Yesterday Maggie and Poco took up residence at Camp Something-or-Other. The name’s escaped me. The day before I watched Maggie meticulously choose, fold and pack for camp. Poco probably shoved hers in a backpack, last minute, and hoped for the best. She’ll probably be camper of the week.
As for me, while Maggie packed, I unpacked a memory. I went to camp once upon a time. We were living in DeKalb, Illinois and like my Grand’s camp, I don’t recall the name. But what marked me wasn’t the place. It was the gift.
As a preacher’s kid, money fell into one pot marked: Essentials. Camp didn’t meet the criteria, at least, outwardly. God only knows, sometimes, what someone really needs. But I was friends with Nancy and Ruthie, the two adopted daughters of Amanda and Rasmus. And during the time Daddy pastored that small Baptist Church, it felt like Amanda and Rasmus adopted me, too. Nancy and I were the same age. I loved going to their farm, sitting under Sycamore trees, having “tea” parties, sipping fresh cherry juice, nibbling frosted graham crackers, when homemade cookies weren’t available.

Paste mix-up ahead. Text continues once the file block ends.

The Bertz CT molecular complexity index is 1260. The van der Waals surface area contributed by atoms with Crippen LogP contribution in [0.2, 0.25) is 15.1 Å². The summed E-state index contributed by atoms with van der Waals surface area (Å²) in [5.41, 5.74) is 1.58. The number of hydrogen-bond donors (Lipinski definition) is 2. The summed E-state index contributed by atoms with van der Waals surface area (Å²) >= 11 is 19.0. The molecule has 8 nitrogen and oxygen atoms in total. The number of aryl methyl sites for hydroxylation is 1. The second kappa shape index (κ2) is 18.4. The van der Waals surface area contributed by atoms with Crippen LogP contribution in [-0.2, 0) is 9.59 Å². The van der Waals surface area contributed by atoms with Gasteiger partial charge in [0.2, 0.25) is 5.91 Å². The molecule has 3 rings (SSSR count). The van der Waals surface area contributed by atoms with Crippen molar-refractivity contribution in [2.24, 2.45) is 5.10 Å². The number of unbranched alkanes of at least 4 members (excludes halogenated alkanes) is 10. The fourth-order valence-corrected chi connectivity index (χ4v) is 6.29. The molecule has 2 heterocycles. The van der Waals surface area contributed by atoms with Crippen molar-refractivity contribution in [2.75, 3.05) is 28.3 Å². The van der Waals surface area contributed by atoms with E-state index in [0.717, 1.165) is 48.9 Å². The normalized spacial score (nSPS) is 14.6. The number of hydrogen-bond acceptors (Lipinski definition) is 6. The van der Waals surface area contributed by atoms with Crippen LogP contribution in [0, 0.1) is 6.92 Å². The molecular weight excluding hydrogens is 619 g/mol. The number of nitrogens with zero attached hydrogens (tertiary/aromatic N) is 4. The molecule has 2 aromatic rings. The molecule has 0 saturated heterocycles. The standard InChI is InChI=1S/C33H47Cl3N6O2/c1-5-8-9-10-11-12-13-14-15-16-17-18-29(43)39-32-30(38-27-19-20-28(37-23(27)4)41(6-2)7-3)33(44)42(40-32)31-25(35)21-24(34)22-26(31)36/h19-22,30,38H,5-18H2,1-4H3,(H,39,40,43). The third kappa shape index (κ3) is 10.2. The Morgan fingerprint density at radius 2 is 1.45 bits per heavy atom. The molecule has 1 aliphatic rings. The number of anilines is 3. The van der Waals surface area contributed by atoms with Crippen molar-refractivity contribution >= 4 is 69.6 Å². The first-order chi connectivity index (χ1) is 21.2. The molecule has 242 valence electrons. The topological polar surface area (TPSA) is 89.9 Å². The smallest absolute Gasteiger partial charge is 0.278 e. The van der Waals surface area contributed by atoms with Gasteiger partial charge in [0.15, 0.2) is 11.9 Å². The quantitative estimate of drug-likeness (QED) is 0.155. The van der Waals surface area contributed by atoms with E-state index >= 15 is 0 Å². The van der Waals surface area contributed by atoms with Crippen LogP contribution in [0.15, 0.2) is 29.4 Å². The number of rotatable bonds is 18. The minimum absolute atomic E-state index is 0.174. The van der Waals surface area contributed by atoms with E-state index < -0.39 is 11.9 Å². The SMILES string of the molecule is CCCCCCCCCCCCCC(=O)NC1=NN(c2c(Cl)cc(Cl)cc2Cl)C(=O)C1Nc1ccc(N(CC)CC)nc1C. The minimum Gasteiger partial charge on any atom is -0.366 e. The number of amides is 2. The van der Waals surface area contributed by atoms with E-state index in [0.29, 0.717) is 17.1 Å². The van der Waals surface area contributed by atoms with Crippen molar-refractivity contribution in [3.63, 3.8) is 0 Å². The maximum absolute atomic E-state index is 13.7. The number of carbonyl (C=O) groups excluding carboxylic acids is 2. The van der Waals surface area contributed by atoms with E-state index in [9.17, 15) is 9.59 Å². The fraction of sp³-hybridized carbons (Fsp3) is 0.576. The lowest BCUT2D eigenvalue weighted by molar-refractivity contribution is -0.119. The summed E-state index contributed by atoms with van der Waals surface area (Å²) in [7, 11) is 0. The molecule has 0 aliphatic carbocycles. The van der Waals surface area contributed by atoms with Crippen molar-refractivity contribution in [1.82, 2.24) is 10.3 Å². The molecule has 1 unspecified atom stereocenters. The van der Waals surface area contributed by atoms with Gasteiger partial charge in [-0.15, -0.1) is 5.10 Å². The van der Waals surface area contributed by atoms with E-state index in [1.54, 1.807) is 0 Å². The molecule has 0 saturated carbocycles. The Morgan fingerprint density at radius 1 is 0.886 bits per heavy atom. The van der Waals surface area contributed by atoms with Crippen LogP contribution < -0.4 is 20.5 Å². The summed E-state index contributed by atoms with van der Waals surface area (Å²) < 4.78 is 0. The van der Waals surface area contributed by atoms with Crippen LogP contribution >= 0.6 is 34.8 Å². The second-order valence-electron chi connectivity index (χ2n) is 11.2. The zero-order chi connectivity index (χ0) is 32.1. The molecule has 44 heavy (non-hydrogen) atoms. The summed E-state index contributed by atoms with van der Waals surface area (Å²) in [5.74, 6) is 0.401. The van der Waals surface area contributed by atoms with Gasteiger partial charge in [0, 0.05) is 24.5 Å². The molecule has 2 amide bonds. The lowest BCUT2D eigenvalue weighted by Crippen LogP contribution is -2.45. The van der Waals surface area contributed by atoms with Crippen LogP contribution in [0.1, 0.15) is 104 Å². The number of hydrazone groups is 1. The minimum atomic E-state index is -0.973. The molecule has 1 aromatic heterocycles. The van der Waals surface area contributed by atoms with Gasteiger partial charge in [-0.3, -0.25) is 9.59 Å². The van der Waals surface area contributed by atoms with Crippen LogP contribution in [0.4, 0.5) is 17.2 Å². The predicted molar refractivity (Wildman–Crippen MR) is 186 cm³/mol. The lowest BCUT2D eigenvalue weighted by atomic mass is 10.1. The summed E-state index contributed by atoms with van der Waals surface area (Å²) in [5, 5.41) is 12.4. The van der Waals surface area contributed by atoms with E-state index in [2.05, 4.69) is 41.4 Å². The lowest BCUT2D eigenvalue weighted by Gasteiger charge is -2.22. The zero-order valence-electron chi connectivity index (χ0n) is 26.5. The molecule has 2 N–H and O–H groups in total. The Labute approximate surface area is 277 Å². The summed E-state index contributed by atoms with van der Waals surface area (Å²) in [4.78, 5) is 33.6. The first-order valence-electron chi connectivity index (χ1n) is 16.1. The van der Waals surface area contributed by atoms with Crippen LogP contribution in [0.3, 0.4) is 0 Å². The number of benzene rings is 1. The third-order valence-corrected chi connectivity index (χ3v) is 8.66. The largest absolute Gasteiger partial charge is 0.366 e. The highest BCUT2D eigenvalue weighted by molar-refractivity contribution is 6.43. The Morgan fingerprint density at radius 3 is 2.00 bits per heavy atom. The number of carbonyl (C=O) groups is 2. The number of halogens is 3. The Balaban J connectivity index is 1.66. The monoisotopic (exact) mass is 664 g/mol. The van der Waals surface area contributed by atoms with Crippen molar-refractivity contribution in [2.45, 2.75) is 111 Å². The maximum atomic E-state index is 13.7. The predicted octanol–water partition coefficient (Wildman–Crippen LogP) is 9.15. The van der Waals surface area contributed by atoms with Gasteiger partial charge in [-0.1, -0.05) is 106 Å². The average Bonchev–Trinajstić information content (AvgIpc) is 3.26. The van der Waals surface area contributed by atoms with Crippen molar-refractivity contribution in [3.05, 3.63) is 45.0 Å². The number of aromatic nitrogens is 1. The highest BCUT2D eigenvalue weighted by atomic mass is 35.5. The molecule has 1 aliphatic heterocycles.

Rasmus, ruddy-faced Norwegian, never said much. Neither did Amanda. They just quietly went about doing good. On Wednesday or Sunday evenings when we had testimony time, Rasmus never spoke up, that I can remember. But he stood out. Like the times he just stood, looking down, hunting words. After awhile, he’d look up, wipe his eyes, then sit down. He stood for something. Words didn’t matter. He lived grateful.
And generous. Which is how I came to go to camp. It was my last summer before we moved to Georgia. I was nine. Like I said, it wasn’t the camp I remember but that somebody thought I was worth the cost. It represented such lavish love to me, and for me.
The best testimonies aren’t always how we say something. It happened for me once upon a time, at a no-name camp. Since then, I learned Rasmus, a common name in Norway, is a form of Erasmus, which means “beloved.” And 73 years ago, without a word, a Norwegian farmer’s kndness marked me as beloved.
Tusen Takk, Rasmus. (A thousand thank-yous in Norwegian.)
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